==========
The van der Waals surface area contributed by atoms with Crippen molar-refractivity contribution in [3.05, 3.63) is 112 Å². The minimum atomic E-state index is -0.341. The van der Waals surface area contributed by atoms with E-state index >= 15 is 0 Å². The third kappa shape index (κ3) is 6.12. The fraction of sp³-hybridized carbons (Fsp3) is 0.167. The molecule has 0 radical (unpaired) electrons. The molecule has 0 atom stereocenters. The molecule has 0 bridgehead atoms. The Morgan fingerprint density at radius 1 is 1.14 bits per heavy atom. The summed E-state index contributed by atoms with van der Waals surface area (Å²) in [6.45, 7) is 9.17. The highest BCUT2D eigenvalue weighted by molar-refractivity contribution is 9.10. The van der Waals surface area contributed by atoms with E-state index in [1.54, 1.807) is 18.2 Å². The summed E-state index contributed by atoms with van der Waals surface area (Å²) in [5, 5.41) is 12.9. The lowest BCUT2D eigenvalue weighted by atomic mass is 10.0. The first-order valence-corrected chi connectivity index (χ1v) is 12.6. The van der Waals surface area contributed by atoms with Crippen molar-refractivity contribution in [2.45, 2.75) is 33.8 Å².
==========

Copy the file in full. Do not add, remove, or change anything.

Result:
The van der Waals surface area contributed by atoms with Crippen molar-refractivity contribution in [3.05, 3.63) is 112 Å². The minimum atomic E-state index is -0.341. The van der Waals surface area contributed by atoms with E-state index >= 15 is 0 Å². The third kappa shape index (κ3) is 6.12. The fraction of sp³-hybridized carbons (Fsp3) is 0.167. The molecule has 0 radical (unpaired) electrons. The molecule has 0 atom stereocenters. The molecule has 0 bridgehead atoms. The Morgan fingerprint density at radius 1 is 1.14 bits per heavy atom. The summed E-state index contributed by atoms with van der Waals surface area (Å²) in [6.45, 7) is 9.17. The highest BCUT2D eigenvalue weighted by molar-refractivity contribution is 9.10. The van der Waals surface area contributed by atoms with E-state index in [1.54, 1.807) is 18.2 Å². The summed E-state index contributed by atoms with van der Waals surface area (Å²) in [5, 5.41) is 12.9. The lowest BCUT2D eigenvalue weighted by atomic mass is 10.0. The first-order valence-corrected chi connectivity index (χ1v) is 12.6. The van der Waals surface area contributed by atoms with Crippen molar-refractivity contribution in [2.45, 2.75) is 33.8 Å².